When a female OFW successfully comes home to the Philippines, there are opportunities that await her provided that she possesses a Social Security System or SSS membership. Earlier this year, the ILO along with the Technical Education and Skills Development Authority-National Capital Region (TESDA-NCR) and Overseas Workers Welfare Administration - National Reintegration Center for OFWS (OWWA-NRCO) introduced the #WOMENOFWSCANDOIT Scholarship Programme. The scholarship intends to provide returning, onsite, or potential women migrant workers and their family members with critical soft and technical STEM-related skills, as well as technical-vocational skills. Rex Marlo Varona of the ILO shares over call, “We are also trying to break the glass ceiling… like me and you, [women migrant workers] should have the option to move to other [industries].”
The program has proven to be a success, with 350 graduates in the first half of 2021. Class offerings vary from blended to exclusively online. Their baking and pastry classes, for example, require onsite assessment and training. On the other hand, their computer programming classes are held remotely, which is why they even have students from Saudi Arabia and Italy, among others. Depending on the individual, the skills acquired from the program can be used to forge a new career path post-domestic-work, or enrich the ongoing domestic work experience, perhaps through online businesses on the side.
Still, attainment of such opportunities depends on the migrant worker’s willingness to act. Because the team knows that help-seeking behavior is very low, they often regard themselves as a last recourse for victims. For them, when someone calls the helpline, it means that the abuse has moved past the point of endurance. For Fortin, part of their work as psychosocial first aiders is the “ethical commitment and obligation to make sure that etong mga services that we provide will be continued.” When a person calls the helpline, someone has to pick up.
Though the Safe and Fair project ends its run in 2022, the people involved hope to sustain it through institutionalization. To aid in the project’s continuity is a task force within the Babaeng BiyaHero ecosystem — a network of government agencies and organizations that come together each month to discuss key concerns, as well as review existing manuals concerning migrant workers. Their work as a task force is catered toward supporting and strengthening existing work laid out by the government, in order to better the services provided to female OFWs at risk.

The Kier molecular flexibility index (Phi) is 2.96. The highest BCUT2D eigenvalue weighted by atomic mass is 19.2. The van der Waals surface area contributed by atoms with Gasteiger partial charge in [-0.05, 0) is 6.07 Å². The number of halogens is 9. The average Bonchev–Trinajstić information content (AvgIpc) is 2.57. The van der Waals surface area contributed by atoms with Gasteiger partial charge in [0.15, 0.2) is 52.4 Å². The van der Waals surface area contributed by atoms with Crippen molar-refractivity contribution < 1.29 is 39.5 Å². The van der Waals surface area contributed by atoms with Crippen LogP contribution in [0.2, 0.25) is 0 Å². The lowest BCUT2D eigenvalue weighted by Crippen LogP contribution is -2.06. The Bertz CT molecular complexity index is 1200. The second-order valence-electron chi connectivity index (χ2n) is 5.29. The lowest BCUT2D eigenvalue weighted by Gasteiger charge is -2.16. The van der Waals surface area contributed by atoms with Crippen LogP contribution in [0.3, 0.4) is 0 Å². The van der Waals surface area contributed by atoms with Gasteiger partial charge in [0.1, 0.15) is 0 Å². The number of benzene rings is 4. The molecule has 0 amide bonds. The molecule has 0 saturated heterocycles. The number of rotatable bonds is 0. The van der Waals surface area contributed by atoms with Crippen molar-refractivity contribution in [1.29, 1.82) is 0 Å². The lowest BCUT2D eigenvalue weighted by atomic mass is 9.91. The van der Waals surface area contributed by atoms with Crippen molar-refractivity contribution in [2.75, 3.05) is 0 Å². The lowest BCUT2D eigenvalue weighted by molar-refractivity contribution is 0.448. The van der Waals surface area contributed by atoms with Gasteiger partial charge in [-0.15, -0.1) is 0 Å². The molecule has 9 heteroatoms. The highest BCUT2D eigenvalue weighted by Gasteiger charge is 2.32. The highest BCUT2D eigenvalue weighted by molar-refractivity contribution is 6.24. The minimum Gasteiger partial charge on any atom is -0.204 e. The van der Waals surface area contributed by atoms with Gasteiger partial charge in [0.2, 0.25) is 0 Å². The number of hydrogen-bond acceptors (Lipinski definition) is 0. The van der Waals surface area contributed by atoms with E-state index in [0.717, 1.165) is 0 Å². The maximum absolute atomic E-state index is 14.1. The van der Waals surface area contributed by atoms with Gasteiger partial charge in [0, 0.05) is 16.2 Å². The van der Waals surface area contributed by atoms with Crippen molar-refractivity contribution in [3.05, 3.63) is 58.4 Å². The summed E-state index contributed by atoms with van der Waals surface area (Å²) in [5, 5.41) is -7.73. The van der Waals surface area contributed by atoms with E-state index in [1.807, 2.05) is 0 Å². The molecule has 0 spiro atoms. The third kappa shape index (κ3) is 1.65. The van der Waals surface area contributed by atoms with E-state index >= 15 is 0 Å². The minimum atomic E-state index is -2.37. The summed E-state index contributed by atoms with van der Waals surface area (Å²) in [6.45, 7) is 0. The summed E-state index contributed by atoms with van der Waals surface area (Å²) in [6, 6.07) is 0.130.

Also playing a crucial role in the project’s long-term sustenance is the Gender Responsive and Inclusive Pandemic Management Act, the proposition of which Safe and Fair initiated. Its objective is to target the gender-differentiated needs of marginalized groups, which remain severely overlooked. Such groups include women migrants and survivors of trafficking, and encompass the disability sector, LGBTQIA+ community, indigenous peoples, and those living with HIV, to name a few. Jordan stresses that these groups “aren’t silent,” but rather, “were silenced by the system.”
While the act hasn’t been passed in the Senate and House of Representatives yet, this is what they are actively working towards. The goal is to have the bill enacted into law by the end of this year.
Meanwhile, Varona shares that they are hoping to soon ratify the ILO Convention No. 190, or C190 for short. As an international treaty, its goal is to “recognize the right of everyone to a world of work free from violence and harassment.” Varona asserts that one of the good things about this convention is that it expands the concept of “world of work.” It doesn’t just pertain to the place one works in, but also includes places where you take a rest, eat your meals, commute to or from work, and even communicate, in cyberspace. “These can constitute spaces where violence can happen. Parang in-eecho niya yung Safe Spaces Act ng Pilipinas.”
The C190’s ratification is spearheaded by the Department of Labor and Employment (DOLE), who has provided a technical working committee. They are currently in the process of securing endorsements from their stakeholders — the workers, employers, government, and other civil society sectors. DOLE and the ILO hope to announce their stakeholders’ confirmed endorsements by this year, either on DOLE’s Anniversary on December 8, or Migrants Day on December 18.
At present, the Babaeng BiyaHero team holds 12 active cases, and since their launch last year, has assisted around 350 clients. Though primarily offering psychosocial first aid, their services extend to information provision, counseling, case management, and referrals. For the team, every form of support matters. Fortin shares, “Sinasabi ko lagi na in itself, your presence, the way you talk to people, the way you interact with them, is in itself a form of help.”